A professor criticized the language in a presentation. In particular he said that English preferred a noun phrase such as a comparison of  to a gerund such as comparing.

For reference the entire sentence follows.

Comparing prominent symptoms in drug addiction with models of aberrant learning may help us understand how those symptoms arise

I have seen both forms used in the technical literature but his point was more one of general usage. I don’t intend to argue the point with him. I merely want to know if his point is more than one of personal preference.

  • Maybe he didn’t like that one -ing was a verb phrase and the other an actual noun. – tchrist Aug 17 '12 at 14:19
  • 4
    I'd say that professor should stick to his specialist subject matter (drug addiction or whatever), and not waste the students' time promoting his own idiosyncratic linguistic preferences. – FumbleFingers Aug 17 '12 at 14:27
  • @Fumble Fingers: Some professors confuse mimicry with progress. The grumblings of another bedeviled graduate student aside, it's nice to know that I wasn't writing poor English even his would have been, at best, a minute point. – mac389 Aug 17 '12 at 14:44

Both are grammatically correct, the meaning is the same, and neither seems particularly awkward or confusing. I'd say it's personal preference.


I think there is a large element of personal preference in his comment, but I think his preference is justified.

Subjects and objects should, really, be nouns. While you often see "A gerund is a noun" written in amateur grammar sites, a gerund is not a noun. If it were, we would call it a noun and save a lot of confusion.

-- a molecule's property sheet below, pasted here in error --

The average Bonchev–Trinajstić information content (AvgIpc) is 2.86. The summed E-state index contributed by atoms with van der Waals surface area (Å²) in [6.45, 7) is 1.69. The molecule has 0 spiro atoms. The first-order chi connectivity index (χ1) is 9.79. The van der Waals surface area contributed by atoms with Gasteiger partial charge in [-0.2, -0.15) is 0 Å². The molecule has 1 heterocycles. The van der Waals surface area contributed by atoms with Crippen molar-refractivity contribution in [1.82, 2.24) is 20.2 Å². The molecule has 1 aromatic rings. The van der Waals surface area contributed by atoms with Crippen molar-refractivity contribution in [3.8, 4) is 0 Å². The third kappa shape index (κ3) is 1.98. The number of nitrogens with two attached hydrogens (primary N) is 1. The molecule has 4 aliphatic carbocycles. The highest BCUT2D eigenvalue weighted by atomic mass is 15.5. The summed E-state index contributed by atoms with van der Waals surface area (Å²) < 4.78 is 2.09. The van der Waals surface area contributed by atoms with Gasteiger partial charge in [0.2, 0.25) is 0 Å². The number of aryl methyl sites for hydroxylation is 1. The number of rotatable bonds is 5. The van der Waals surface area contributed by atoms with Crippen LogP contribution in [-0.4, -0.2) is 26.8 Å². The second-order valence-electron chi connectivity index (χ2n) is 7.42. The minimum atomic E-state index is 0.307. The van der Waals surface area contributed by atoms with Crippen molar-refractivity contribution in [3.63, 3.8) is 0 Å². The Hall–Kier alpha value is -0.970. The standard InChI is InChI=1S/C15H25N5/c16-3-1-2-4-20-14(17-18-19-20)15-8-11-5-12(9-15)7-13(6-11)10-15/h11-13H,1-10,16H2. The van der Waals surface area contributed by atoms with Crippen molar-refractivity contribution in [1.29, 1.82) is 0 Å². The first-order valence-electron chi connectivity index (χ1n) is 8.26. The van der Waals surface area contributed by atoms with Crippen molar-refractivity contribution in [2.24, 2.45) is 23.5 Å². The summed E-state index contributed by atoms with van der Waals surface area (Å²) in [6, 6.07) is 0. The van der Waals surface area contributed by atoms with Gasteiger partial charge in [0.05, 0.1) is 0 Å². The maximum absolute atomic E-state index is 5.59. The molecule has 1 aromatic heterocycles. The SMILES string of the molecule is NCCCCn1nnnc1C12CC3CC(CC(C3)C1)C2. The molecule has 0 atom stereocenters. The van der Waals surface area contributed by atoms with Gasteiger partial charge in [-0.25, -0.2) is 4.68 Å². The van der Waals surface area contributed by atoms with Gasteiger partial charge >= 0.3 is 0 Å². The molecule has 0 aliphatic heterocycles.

A gerund is a verbal noun, with characteristics of both noun and verb. It is the verbal characteristics that make is less suitable to be the subject or object of a sentence. Using the noun phrase makes it clear that you are referencing the concrete existence of a comparison, rather than the idea of an occurrence of comparing.

I am not suggesting the gerund is wrong, just that the noun phrase is arguably more elegant.

  • Thanks for your comment. I thought gerunds were on an equal footing with other nouns and did not catch that they retained , shall we say, "verbish impurities". – mac389 Aug 17 '12 at 15:15
  • Why do you say ‘Subjects and objects should, really, be nouns’? You have yourself used not nouns, but clauses, as the subjects and objects in several of your sentences. – Barrie England Aug 17 '12 at 15:30
  • ...because it is a lot easier to type than 'noun, noun clause, or noun phrase', and because mac389 doesn't strike me as the kind of person who needs it spelling out. – Roaring Fish Aug 17 '12 at 15:52
  • I appreciate the compliment @RoaringFish. – mac389 Aug 17 '12 at 19:21
  • Yet your link to Wikipedia starts out with "In linguistics, a verbal noun is a noun...." – Chan-Ho Suh Aug 18 '12 at 5:39

Your Answer

By clicking “Post Your Answer”, you agree to our terms of service, privacy policy and cookie policy

Not the answer you're looking for? Browse other questions tagged or ask your own question.